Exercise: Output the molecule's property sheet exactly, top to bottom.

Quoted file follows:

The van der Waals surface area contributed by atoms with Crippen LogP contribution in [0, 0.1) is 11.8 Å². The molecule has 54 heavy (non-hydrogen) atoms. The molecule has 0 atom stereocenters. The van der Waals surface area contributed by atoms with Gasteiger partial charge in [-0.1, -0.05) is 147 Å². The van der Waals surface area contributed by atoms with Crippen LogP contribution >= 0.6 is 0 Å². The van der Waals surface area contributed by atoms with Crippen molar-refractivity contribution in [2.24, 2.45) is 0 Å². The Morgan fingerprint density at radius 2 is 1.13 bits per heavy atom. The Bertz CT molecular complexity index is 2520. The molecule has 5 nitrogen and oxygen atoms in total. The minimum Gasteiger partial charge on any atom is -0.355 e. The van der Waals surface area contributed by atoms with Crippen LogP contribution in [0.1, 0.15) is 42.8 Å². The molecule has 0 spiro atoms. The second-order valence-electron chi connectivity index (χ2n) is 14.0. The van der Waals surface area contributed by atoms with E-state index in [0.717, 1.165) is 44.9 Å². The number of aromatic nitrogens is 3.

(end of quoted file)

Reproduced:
The van der Waals surface area contributed by atoms with Crippen LogP contribution in [0, 0.1) is 11.8 Å². The molecule has 54 heavy (non-hydrogen) atoms. The molecule has 0 atom stereocenters. The van der Waals surface area contributed by atoms with Gasteiger partial charge in [-0.1, -0.05) is 147 Å². The van der Waals surface area contributed by atoms with Crippen LogP contribution >= 0.6 is 0 Å². The van der Waals surface area contributed by atoms with Crippen molar-refractivity contribution in [2.24, 2.45) is 0 Å². The Morgan fingerprint density at radius 2 is 1.13 bits per heavy atom. The Bertz CT molecular complexity index is 2520. The molecule has 5 nitrogen and oxygen atoms in total. The minimum Gasteiger partial charge on any atom is -0.355 e. The van der Waals surface area contributed by atoms with Crippen LogP contribution in [0.1, 0.15) is 42.8 Å². The molecule has 0 spiro atoms. The second-order valence-electron chi connectivity index (χ2n) is 14.0. The van der Waals surface area contributed by atoms with E-state index in [0.717, 1.165) is 44.9 Å². The number of aromatic nitrogens is 3.